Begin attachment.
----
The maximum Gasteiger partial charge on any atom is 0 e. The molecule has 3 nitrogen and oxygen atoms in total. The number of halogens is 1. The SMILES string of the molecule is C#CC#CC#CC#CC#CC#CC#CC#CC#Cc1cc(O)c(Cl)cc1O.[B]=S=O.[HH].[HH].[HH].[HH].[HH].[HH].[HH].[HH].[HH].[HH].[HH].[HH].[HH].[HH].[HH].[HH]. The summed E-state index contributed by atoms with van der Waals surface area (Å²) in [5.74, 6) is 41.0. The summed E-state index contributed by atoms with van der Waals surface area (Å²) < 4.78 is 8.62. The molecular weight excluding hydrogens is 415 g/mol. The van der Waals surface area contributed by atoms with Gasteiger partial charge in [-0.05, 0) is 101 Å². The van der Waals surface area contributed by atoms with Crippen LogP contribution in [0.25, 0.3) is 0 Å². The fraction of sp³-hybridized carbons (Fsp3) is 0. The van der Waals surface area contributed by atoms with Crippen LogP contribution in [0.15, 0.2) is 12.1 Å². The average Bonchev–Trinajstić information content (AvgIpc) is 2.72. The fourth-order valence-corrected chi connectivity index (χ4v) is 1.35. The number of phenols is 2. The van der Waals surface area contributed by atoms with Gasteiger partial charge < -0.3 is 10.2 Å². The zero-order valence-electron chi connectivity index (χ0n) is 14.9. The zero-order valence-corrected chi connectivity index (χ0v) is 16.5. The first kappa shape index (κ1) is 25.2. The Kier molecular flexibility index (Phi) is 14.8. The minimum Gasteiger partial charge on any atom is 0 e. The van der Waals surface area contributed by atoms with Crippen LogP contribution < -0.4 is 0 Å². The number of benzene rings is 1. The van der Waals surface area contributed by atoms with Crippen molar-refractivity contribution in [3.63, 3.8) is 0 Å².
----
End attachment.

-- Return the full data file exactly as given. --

The maximum Gasteiger partial charge on any atom is 0 e. The molecule has 3 nitrogen and oxygen atoms in total. The number of halogens is 1. The SMILES string of the molecule is C#CC#CC#CC#CC#CC#CC#CC#CC#Cc1cc(O)c(Cl)cc1O.[B]=S=O.[HH].[HH].[HH].[HH].[HH].[HH].[HH].[HH].[HH].[HH].[HH].[HH].[HH].[HH].[HH].[HH]. The summed E-state index contributed by atoms with van der Waals surface area (Å²) in [5.74, 6) is 41.0. The summed E-state index contributed by atoms with van der Waals surface area (Å²) < 4.78 is 8.62. The molecular weight excluding hydrogens is 415 g/mol. The van der Waals surface area contributed by atoms with Gasteiger partial charge in [-0.05, 0) is 101 Å². The van der Waals surface area contributed by atoms with Crippen LogP contribution in [0.25, 0.3) is 0 Å². The fraction of sp³-hybridized carbons (Fsp3) is 0. The van der Waals surface area contributed by atoms with Crippen LogP contribution in [0.15, 0.2) is 12.1 Å². The average Bonchev–Trinajstić information content (AvgIpc) is 2.72. The fourth-order valence-corrected chi connectivity index (χ4v) is 1.35. The number of phenols is 2. The van der Waals surface area contributed by atoms with Gasteiger partial charge < -0.3 is 10.2 Å². The zero-order valence-electron chi connectivity index (χ0n) is 14.9. The zero-order valence-corrected chi connectivity index (χ0v) is 16.5. The first kappa shape index (κ1) is 25.2. The Kier molecular flexibility index (Phi) is 14.8. The minimum Gasteiger partial charge on any atom is 0 e. The van der Waals surface area contributed by atoms with Crippen LogP contribution < -0.4 is 0 Å². The number of benzene rings is 1. The van der Waals surface area contributed by atoms with Crippen molar-refractivity contribution in [3.63, 3.8) is 0 Å².